I’ve heard this whopper everywhere from The Golden Girls to the New York City subway to the title of a song by the heavy metal group DevilDriver. Taken literally, it means that one actually cares a lot, which couldn’t be farther from the intention of whoever uses it. If one cares so little that it isn’t possible to care any less, then shouldn’t one say, “I couldn’t care less”?
“A penny for your thoughts.”
A penny? Either you’re poor, cheap, or you couldn’t care less. Yes, there was a time when a British penny had significant value, and finding one and picking it up is supposed to bring good luck for a day, but in the here and now, pennies can’t pay the bills. They don’t even make them in Australia anymore! So if you really want to know what’s on someone’s mind, shouldn’t you be willing to part with more than a red cent? Fork over a cool million, and I’ll not only sing like a canary, but I’ll promise never to use phrases like “fork over” and “sing like a canary” again.
“Come hell or high water.”
Is this really the most creative way to say, “Nothing’s gonna stop me now”? I guess high water would have the potential to stop even the most determined person dead in his or her tracks, especially a non-swimmer like me, but when did hell become mobile? Does it go anywhere? If so, it can go to hell.
“I love you to death.”
Which, hopefully, is not where this kind of love leads. In other words, “till death do we part.” Would I die for you? I don’t know if I’d go that far, but why associate love with something so morbid as death anyway? Why not, as those Wham! t-shirts from the ’80s used to say, choose life? I love you for life. Ah, now that’s romantic!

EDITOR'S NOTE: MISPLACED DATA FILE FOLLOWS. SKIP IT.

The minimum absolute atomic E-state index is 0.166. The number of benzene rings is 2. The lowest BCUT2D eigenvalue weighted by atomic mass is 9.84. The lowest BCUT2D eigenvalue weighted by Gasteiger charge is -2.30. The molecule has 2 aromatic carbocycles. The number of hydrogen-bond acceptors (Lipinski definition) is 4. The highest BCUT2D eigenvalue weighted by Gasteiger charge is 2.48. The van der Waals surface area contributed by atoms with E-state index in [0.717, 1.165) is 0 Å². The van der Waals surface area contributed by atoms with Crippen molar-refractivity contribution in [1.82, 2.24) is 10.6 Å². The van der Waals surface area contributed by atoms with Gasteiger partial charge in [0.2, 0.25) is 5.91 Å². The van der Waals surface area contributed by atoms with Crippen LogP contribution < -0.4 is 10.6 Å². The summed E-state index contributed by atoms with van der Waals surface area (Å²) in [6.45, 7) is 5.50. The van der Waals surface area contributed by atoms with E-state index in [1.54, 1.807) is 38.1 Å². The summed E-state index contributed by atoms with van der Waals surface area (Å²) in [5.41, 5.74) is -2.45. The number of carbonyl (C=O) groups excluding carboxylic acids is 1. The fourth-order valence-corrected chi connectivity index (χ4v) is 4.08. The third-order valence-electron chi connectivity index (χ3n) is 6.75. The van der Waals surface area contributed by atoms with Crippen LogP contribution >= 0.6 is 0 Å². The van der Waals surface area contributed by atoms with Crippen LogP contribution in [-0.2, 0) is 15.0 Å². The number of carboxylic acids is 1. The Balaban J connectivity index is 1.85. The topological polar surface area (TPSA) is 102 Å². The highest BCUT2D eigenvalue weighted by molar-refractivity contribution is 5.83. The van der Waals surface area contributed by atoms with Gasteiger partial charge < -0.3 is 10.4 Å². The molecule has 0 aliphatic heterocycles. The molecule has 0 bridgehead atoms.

“Between a rock and a hard place.”
Who comes up with these things? According to The Phrase Finder, this particular one may have been inspired by the choice immigrant copper miners in Bisbee, Arizona, faced in 1917 when they demanded better working conditions: Go back to the mines, or be deported to Mexico. Talk about literal — and kind of dire. It’s not exactly Sophie’s choice, but is having to choose between a Katherine Heigl and Jennifer Aniston romantic comedy anywhere near the same league on the scale of sucky options?
“Where there’s smoke there’s fire”
I’ll admit, I secretly like how this one sounds, and it was the title of a great 1981 country duet by Louise Mandrell (Barbara’s sister) and her then-husband R.C. Bannon. But really? Not only does the very idea make me want to reach for a bucket of water, but if it were true, firemen all over the world would never get a second of peace — or sleep.
“Are we on the same page?”
A tired cliché usually spoken by people who don’t even read and wouldn’t know a book if they woke up next to one. And it begs a few questions (ooh, another phrase I don’t quite get, but what the heck?): What page? And is it worth reading in bed, on an airplane, or on the toilet? It occurs to me that anyone who actually spends a significant amount of time reading, writing, or talking plain, intelligible English would ask, simply, “Do you understand?” or “Do you agree?”
I mean, you might knock me from here to next Tuesday for saying this, but although I could care less, I feel like I’m between a rock and a hard place when I open a book and, suddenly, I’m on the same page as such head-scratchingly bad English.
A penny for your thoughts on this.